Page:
It is always a revelation to hear a new work by our own John Harbison, and last night’s Radius Ensemble performance at Longy came with a particular pleasure: the premiere of Nine Rasas, short pieces for clarinet, viola and piano (the same combination as Mozart’s Kegelstatt Trio). It was beautifully performed by commissioners Eran Egozy (clarinet) and Yukiko Ueno Egozy (piano) along with violist Noriko Futagami. The composer’s program notes mention inspiration from the 17th-century poetry of Sultanate of Bijapur King Ibrahim Adil Shah II, adding that the nine rasas, an idiosyncrasy of Sanskrit aesthetics, “were conceived as flavors, essences, and seem not to have been described, as in their inevitable appearance within our modern self-help movements, as moods, and emotions.” Harbison’s musical realization, nine short movements grouped in five sections, includes titles beginning with “Attraction / Desire (Tempo giusto)” and progressing toward a middle group, including “Terror / Foreboding (Minuciosamente),” which I found more minaccioso (menacing) than minucioso (meticulous), and concluding with “Tranquility / Repose (Comodo, lento).” The ensemble conception variously featured the clarinet and viola as soli, in cadenzas, in duets, in strongly colored unison, and even paired collaterally (no. 7, “Courage / Confidence (Risoluto)”), with the piano more often in an accompanying role or in back-and-forth dialogue with the others; at other times there was a full partnership in three-part counterpoint, as in no. 8, “Wonder / Amazement (Con anima).” There was a nice sense of jazzy 6/8 in the strongly rhythmic no. 2, “Play / Mirth (Giocoso),” which ended with a resonant chord for the viola on the open C string and an octave harmonic G—another example of Harbison’s sensitivity to instrumental color. No. 3, “Fury / Obsession (Con fuoco)” began with a ponderous octave D in the piano that sounded almost like a Brahms gesture, but it was followed by one of the highest notes—a genuine note, not a squeak—I’ve ever heard uttered by a clarinet, and the movement ended with gong chords in the piano, caught and echoed by the sostenuto pedal. No. 4, “Regret / Remorse (Mesto)” immediately ensued with a calmer F-major ambience.
The harmonic idiom throughout the nine movements ranged between strongly tonal dissonance and dense chromaticism, but tonal harmony predominated, though always complex. The most lucid texture appeared in the final “Tranquility / Repose,” a calm G major that might well have been a tribute to Copland; one heard a cantilena of low clarinet with viola harmonics, and a repeated D bass that supported a concluding 6-4 chord—a lovely sound, and no other word for it.
The concert began with the five-minute Lullaby and Memory by Lev “Lyova” Zhurbin, for an unusual wind quintet: flute (Lisa Hennessey), English horn (Jennifer Montbach), bass clarinet (Eran Egozy), bassoon (Adrian Morejon), and horn (Anne Howarth). The “memory” evoked by the opening trochaic warbles on low D and A, followed by a major third F-A above middle C, might have been of Mahler’s Third Symphony or even his “Einsame im Herbst,” but the sound was gratifying even so, and the ensemble texture that gyrated afterward was interesting and well-planned.
The second half of the program was Schubert’s Trout Quintet. This beloved work is remarkable for the unusual form of three of its five movements. Everybody knows the fourth, five variations on Schubert’s own song, “Die Forelle,” and the scherzo third movement is conventional. The first movement, however, is a nonstandard sonata form with recapitulation beginning in the subdominant; this is the only movement that has an independent development. (The recap, just to keep track of the bars, omits the first 24 bars of the exposition and cuts out an additional 14 bars before the third theme.) But the second movement Andante, in F major, begins with a 60-bar sonata exposition ending in G major, followed by a literal transposition of the exposition, beginning in A-flat major, adding a single extra bar (m.104) to adjust the modulation, and ending the movement at m.121—formally, that’s all there is to it. The finale, Allegro giusto, is even more reductive: an exposition of 236 bars, A major to D major, and a literal transposition of the same, E major to A major, ending on m.472.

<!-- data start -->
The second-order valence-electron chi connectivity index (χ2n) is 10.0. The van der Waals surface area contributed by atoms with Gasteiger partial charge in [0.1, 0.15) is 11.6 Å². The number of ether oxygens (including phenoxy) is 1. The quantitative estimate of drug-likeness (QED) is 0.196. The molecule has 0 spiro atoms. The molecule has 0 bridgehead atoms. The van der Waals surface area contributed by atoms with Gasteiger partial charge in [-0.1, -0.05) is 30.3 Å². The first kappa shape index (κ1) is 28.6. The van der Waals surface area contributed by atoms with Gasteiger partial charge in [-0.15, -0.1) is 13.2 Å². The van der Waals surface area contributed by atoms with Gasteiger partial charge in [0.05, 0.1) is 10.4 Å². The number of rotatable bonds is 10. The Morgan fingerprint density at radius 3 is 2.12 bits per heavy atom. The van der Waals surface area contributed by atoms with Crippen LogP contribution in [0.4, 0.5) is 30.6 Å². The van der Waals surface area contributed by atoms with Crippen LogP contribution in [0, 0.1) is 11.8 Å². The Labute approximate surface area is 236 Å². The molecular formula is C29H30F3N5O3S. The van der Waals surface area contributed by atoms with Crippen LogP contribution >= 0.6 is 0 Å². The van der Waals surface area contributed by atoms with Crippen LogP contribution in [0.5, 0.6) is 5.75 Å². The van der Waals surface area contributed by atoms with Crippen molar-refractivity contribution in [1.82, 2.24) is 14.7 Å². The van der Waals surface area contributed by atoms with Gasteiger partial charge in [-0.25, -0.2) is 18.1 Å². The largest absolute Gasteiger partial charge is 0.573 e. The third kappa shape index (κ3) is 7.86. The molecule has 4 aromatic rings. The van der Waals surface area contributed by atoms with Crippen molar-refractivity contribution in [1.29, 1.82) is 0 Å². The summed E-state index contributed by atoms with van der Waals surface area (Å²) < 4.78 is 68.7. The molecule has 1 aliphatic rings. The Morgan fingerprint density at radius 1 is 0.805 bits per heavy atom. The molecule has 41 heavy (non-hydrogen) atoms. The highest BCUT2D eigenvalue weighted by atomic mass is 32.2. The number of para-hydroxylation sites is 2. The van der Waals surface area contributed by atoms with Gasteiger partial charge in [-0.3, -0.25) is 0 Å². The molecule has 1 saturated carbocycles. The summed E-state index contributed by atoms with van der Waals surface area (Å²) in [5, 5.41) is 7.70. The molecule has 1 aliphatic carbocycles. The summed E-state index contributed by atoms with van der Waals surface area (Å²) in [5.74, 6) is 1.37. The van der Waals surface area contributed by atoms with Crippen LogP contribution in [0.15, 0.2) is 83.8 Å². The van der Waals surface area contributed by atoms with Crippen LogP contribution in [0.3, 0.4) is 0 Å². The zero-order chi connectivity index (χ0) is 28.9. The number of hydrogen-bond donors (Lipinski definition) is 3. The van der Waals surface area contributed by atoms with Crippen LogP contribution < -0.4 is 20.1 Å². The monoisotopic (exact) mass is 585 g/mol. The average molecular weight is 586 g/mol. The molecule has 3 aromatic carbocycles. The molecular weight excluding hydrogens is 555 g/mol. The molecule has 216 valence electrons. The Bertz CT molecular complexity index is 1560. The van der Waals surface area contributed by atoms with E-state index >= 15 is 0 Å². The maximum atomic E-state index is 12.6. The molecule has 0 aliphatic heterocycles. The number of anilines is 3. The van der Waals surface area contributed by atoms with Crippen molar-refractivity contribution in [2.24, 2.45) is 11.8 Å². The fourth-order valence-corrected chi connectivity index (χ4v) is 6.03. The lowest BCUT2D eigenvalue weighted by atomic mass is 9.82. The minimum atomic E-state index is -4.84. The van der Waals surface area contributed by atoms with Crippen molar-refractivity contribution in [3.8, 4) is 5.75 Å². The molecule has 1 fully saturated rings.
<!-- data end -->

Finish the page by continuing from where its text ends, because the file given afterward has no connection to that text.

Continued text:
Besides transposition, the only differences in these manipulations, which for any other composer would be called shameless acts of copying, are some adjustments in register, moving a passage up or down an octave. So with all this copying, what is left to develop? The answer is that the formal interest lies in the wide-ranging tonality, covering a spectrum of keys, and the abundance of melody that overflowed out of Schubert every day. “Never compose what a copyist could write for you!” Schoenberg cautioned his pupil Berg. Schubert’s Trout Quintet is a perfect rejoinder to a composer who of course adored Schubert’s music — but perhaps more for its perfect nobility than for its formal invention.
The Radius performance was ragged, with a lot of dropped notes, but that didn’t seem to matter, because one was constantly aware of five friends making lovely music together for the joy of it — “like a perfect spring day,” as pianist Sarah Bob described the work before the performance, even though springtime has been delayed this year. The quartet, Gabriela Diaz (violin), Noriko Futagami (viola), Jan Müller-Szeraws (cello), and Randall Ziegler (bass) also enjoyed the weather. I have played the Trout a dozen times and still can’t manage the octave triplets in the finale perfectly. I’m convinced, too, that the difficult-to-tune high A trills for the violin in Variation 1 were composed at a time when people in Vienna didn’t eat as well as today; fingers were thinner then.